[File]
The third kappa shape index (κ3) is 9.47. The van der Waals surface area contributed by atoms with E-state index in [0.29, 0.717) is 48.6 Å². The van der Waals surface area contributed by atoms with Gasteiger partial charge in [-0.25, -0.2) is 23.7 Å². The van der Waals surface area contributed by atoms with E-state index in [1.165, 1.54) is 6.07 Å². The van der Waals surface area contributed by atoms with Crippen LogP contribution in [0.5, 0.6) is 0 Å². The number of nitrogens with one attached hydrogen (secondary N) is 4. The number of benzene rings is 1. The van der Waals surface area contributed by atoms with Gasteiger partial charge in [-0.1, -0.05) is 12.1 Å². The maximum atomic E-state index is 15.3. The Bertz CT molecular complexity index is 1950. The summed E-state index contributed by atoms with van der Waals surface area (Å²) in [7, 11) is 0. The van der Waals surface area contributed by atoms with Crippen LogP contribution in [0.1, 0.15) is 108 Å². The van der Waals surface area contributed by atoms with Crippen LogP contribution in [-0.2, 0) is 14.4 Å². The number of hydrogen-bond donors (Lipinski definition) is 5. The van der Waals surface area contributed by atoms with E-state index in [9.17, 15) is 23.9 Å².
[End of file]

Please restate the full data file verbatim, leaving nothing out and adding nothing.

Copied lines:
The third kappa shape index (κ3) is 9.47. The van der Waals surface area contributed by atoms with E-state index in [0.29, 0.717) is 48.6 Å². The van der Waals surface area contributed by atoms with Gasteiger partial charge in [-0.25, -0.2) is 23.7 Å². The van der Waals surface area contributed by atoms with E-state index in [1.165, 1.54) is 6.07 Å². The van der Waals surface area contributed by atoms with Crippen LogP contribution in [0.5, 0.6) is 0 Å². The number of nitrogens with one attached hydrogen (secondary N) is 4. The number of benzene rings is 1. The van der Waals surface area contributed by atoms with Gasteiger partial charge in [-0.1, -0.05) is 12.1 Å². The maximum atomic E-state index is 15.3. The Bertz CT molecular complexity index is 1950. The summed E-state index contributed by atoms with van der Waals surface area (Å²) in [7, 11) is 0. The van der Waals surface area contributed by atoms with Crippen LogP contribution in [0.1, 0.15) is 108 Å². The van der Waals surface area contributed by atoms with Crippen LogP contribution in [-0.2, 0) is 14.4 Å². The number of hydrogen-bond donors (Lipinski definition) is 5. The van der Waals surface area contributed by atoms with E-state index in [9.17, 15) is 23.9 Å².